The lowland rivers have been in flood for most of the month, with very few respites in between. It is great to see good weed growth in Brumbys this season, which should lead to more damsel days this summer, and the first mayfly hatches of the season occurred last week on the South Esk, prior to the current flood.

I get the feeling that tailers, frog feeders and river mayflies are going to all happen at once this season, in the next one to two weeks. It’s an exciting time!

April Vokey – Sim catches up with April in Sydney

Hookup in Sydney Harbour

April Vokey is undoubtedly the world’s most recognised female fly fisher, and one of the nicest girls you’ll ever meet. After catching up with April earlier in the week, we are really excited to announce that April (www.flygal.ca) will be joining the RiverFly and FlyShop 1864 team for a fly fishing event in March 2014.

Among the offerings will be women’s and spey casting classes during the two day event, along with a heap of other fly fishing demonstrations and classes. The full list of events will be released in next month’s newsletter.

Registrations for the weekend can only be made through FlyShop 1864, by e-mailing Simone (click here). Spaces are limited so please register now to avoid missing out on this wonderful opportunity. The weekend event is being held in Launceston, Tasmania on Saturday March 1st - Sunday March 2nd 2014.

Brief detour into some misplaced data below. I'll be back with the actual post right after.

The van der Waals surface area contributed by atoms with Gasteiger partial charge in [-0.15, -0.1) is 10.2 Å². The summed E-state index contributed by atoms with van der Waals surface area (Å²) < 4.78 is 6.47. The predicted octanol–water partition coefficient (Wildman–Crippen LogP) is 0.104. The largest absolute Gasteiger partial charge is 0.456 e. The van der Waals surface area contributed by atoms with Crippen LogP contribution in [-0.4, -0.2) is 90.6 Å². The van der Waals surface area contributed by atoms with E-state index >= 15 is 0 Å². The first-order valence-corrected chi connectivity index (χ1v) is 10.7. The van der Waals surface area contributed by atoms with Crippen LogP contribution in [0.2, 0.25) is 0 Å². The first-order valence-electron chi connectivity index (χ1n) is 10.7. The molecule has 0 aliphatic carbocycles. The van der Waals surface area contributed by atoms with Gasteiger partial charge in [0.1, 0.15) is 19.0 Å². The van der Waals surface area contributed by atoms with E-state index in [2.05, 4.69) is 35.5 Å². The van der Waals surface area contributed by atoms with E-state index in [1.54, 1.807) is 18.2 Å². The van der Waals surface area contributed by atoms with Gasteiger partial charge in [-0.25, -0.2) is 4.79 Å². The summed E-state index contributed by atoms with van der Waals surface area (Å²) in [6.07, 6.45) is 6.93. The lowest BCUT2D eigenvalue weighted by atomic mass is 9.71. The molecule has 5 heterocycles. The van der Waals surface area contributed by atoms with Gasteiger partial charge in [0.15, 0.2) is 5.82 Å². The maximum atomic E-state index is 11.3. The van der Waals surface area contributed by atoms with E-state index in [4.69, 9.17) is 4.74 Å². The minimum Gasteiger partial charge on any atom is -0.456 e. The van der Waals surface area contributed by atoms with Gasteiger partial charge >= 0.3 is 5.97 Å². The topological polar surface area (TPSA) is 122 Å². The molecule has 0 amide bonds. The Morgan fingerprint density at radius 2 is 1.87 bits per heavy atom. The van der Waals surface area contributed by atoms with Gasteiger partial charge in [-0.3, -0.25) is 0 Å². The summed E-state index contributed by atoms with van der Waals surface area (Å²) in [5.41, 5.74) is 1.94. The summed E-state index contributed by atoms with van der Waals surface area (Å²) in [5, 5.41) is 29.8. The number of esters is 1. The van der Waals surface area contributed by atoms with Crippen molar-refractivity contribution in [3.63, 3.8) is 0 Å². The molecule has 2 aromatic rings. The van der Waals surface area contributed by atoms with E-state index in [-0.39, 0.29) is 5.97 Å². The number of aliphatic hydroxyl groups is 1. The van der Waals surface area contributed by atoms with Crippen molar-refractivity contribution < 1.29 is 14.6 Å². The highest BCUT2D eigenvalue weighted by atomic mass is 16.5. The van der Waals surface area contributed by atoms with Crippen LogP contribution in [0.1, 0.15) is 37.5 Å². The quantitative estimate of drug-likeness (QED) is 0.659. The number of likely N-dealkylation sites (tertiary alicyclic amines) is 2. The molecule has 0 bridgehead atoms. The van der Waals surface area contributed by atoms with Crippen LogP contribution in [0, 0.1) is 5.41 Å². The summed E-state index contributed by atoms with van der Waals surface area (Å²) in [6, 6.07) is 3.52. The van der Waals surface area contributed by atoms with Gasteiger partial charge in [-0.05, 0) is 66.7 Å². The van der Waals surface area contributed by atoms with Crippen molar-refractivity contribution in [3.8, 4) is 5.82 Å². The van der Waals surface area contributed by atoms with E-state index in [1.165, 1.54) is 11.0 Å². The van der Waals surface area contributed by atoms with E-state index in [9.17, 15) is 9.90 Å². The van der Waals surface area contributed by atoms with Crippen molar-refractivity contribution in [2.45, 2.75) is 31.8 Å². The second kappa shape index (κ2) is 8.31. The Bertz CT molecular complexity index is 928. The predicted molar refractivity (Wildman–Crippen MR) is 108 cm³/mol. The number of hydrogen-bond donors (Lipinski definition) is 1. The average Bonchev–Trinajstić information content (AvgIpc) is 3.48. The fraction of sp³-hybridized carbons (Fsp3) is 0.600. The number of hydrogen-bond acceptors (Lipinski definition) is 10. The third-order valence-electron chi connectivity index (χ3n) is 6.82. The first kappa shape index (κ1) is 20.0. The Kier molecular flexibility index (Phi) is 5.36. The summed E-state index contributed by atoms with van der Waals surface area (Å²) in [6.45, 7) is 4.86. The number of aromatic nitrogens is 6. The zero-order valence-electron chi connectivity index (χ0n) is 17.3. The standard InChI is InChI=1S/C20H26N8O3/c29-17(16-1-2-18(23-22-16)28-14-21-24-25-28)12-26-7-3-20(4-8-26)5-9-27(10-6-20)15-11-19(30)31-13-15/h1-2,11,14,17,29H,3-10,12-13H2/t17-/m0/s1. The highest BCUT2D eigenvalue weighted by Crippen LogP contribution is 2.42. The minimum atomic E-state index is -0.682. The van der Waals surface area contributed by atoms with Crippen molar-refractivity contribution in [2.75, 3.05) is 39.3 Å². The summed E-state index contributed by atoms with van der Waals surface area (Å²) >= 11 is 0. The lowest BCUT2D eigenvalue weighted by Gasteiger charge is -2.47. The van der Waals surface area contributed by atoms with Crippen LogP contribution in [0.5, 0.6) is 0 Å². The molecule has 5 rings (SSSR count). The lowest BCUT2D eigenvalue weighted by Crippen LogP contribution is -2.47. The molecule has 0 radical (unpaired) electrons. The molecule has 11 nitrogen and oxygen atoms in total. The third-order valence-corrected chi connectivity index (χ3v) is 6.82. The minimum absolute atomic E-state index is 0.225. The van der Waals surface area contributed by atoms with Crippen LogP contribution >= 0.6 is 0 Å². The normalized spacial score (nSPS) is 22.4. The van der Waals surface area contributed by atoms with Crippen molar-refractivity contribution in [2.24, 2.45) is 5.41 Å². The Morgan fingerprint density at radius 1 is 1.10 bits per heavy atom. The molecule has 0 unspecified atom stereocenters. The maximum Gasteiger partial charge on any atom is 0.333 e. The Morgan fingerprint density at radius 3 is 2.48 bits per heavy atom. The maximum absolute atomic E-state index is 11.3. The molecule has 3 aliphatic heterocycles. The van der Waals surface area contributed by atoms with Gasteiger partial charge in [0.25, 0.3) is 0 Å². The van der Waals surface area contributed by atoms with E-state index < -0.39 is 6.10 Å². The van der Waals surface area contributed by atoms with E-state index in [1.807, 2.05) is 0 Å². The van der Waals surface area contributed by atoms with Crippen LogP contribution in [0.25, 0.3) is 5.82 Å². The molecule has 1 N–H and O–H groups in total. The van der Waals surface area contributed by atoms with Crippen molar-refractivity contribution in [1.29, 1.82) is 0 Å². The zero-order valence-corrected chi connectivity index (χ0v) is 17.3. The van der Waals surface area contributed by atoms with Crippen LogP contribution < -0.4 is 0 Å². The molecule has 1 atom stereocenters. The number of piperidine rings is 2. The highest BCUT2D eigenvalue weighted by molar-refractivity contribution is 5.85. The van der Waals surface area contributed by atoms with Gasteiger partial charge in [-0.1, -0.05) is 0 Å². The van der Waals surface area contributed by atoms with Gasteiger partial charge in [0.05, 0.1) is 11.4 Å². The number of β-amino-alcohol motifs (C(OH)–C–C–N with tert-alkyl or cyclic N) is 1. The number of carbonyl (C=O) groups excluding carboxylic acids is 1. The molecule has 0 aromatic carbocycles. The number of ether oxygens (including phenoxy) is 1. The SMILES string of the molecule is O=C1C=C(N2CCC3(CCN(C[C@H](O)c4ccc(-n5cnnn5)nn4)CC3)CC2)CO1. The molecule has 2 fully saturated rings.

April Vokey is a global Ambassador for Patagonia fly fishing gear. FlyShop 1864 is Australia’s only stockist of the complete Patagonia Fly Fishing range. Check out the awesome waders and outdoor gear here.

RiverFly Wilderness Huts – single / double angler vacancies

Following on from the mild and record wet winter, we are really looking forward to our Western Lakes huts trips this year. The mayfly will be on by November, and with the availability of a raft at the huts this year, we are anticipating some great dry fly fishing on the nearby lakes.

The trips themselves typically consist of four like-minded customers, and two guides, but from time to time we are able to match a group of single anglers, or pairs of anglers, to fill a trip. This season we have two dates with availabilities for anglers to join on to an existing trip, E-mail us and we can fill in the details.